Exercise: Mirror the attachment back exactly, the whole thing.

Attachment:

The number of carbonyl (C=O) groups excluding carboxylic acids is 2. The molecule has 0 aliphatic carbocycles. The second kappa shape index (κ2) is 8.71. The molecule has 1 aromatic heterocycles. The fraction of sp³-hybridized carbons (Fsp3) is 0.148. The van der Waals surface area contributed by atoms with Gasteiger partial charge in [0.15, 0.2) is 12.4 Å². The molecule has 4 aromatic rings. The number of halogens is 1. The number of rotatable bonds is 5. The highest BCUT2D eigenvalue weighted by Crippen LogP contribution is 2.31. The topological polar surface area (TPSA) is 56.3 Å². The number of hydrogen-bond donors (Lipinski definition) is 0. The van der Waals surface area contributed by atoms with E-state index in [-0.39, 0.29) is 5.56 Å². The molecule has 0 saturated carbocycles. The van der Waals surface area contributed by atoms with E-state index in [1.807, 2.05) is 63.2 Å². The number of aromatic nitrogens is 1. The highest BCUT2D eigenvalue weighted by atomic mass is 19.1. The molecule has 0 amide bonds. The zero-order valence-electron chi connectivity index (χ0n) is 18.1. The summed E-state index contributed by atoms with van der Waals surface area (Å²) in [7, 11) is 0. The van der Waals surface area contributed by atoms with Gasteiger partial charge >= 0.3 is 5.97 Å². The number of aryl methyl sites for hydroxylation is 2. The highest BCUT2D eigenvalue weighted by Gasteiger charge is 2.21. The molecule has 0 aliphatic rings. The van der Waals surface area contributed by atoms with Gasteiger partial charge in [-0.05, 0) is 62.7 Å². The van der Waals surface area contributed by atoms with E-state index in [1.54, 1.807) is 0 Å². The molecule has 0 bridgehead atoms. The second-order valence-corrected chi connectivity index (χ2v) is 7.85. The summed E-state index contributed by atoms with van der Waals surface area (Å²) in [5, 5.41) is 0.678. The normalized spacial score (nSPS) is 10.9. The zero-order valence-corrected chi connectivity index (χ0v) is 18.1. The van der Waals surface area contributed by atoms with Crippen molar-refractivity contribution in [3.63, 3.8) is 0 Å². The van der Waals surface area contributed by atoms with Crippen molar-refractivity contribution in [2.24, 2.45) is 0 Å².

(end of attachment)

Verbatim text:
The number of carbonyl (C=O) groups excluding carboxylic acids is 2. The molecule has 0 aliphatic carbocycles. The second kappa shape index (κ2) is 8.71. The molecule has 1 aromatic heterocycles. The fraction of sp³-hybridized carbons (Fsp3) is 0.148. The van der Waals surface area contributed by atoms with Gasteiger partial charge in [0.15, 0.2) is 12.4 Å². The molecule has 4 aromatic rings. The number of halogens is 1. The number of rotatable bonds is 5. The highest BCUT2D eigenvalue weighted by Crippen LogP contribution is 2.31. The topological polar surface area (TPSA) is 56.3 Å². The number of hydrogen-bond donors (Lipinski definition) is 0. The van der Waals surface area contributed by atoms with E-state index in [-0.39, 0.29) is 5.56 Å². The molecule has 0 saturated carbocycles. The van der Waals surface area contributed by atoms with E-state index in [1.807, 2.05) is 63.2 Å². The number of aromatic nitrogens is 1. The highest BCUT2D eigenvalue weighted by atomic mass is 19.1. The molecule has 0 amide bonds. The zero-order valence-electron chi connectivity index (χ0n) is 18.1. The summed E-state index contributed by atoms with van der Waals surface area (Å²) in [7, 11) is 0. The van der Waals surface area contributed by atoms with Gasteiger partial charge >= 0.3 is 5.97 Å². The number of aryl methyl sites for hydroxylation is 2. The highest BCUT2D eigenvalue weighted by Gasteiger charge is 2.21. The molecule has 0 aliphatic rings. The van der Waals surface area contributed by atoms with Gasteiger partial charge in [-0.05, 0) is 62.7 Å². The van der Waals surface area contributed by atoms with E-state index in [1.54, 1.807) is 0 Å². The molecule has 0 bridgehead atoms. The second-order valence-corrected chi connectivity index (χ2v) is 7.85. The summed E-state index contributed by atoms with van der Waals surface area (Å²) in [5, 5.41) is 0.678. The normalized spacial score (nSPS) is 10.9. The zero-order valence-corrected chi connectivity index (χ0v) is 18.1. The van der Waals surface area contributed by atoms with Crippen molar-refractivity contribution in [3.63, 3.8) is 0 Å². The van der Waals surface area contributed by atoms with Crippen molar-refractivity contribution in [2.24, 2.45) is 0 Å².